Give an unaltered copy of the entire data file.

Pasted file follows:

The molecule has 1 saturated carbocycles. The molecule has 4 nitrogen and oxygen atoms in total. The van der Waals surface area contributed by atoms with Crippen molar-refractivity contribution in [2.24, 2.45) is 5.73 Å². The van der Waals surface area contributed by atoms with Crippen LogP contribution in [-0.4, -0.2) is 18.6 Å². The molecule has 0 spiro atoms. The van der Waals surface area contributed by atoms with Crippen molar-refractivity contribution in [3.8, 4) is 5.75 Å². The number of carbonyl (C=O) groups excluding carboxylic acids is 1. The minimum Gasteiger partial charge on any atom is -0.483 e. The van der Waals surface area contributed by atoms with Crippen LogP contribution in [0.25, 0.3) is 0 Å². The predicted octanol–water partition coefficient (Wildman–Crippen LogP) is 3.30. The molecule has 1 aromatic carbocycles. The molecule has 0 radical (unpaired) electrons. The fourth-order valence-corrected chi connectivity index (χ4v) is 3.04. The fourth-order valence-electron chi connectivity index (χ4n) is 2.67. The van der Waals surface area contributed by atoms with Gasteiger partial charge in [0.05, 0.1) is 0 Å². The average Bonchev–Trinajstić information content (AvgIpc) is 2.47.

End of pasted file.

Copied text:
The molecule has 1 saturated carbocycles. The molecule has 4 nitrogen and oxygen atoms in total. The van der Waals surface area contributed by atoms with Crippen molar-refractivity contribution in [2.24, 2.45) is 5.73 Å². The van der Waals surface area contributed by atoms with Crippen LogP contribution in [-0.4, -0.2) is 18.6 Å². The molecule has 0 spiro atoms. The van der Waals surface area contributed by atoms with Crippen molar-refractivity contribution in [3.8, 4) is 5.75 Å². The number of carbonyl (C=O) groups excluding carboxylic acids is 1. The minimum Gasteiger partial charge on any atom is -0.483 e. The van der Waals surface area contributed by atoms with Crippen LogP contribution in [0.25, 0.3) is 0 Å². The predicted octanol–water partition coefficient (Wildman–Crippen LogP) is 3.30. The molecule has 1 aromatic carbocycles. The molecule has 0 radical (unpaired) electrons. The fourth-order valence-corrected chi connectivity index (χ4v) is 3.04. The fourth-order valence-electron chi connectivity index (χ4n) is 2.67. The van der Waals surface area contributed by atoms with Gasteiger partial charge in [0.05, 0.1) is 0 Å². The average Bonchev–Trinajstić information content (AvgIpc) is 2.47.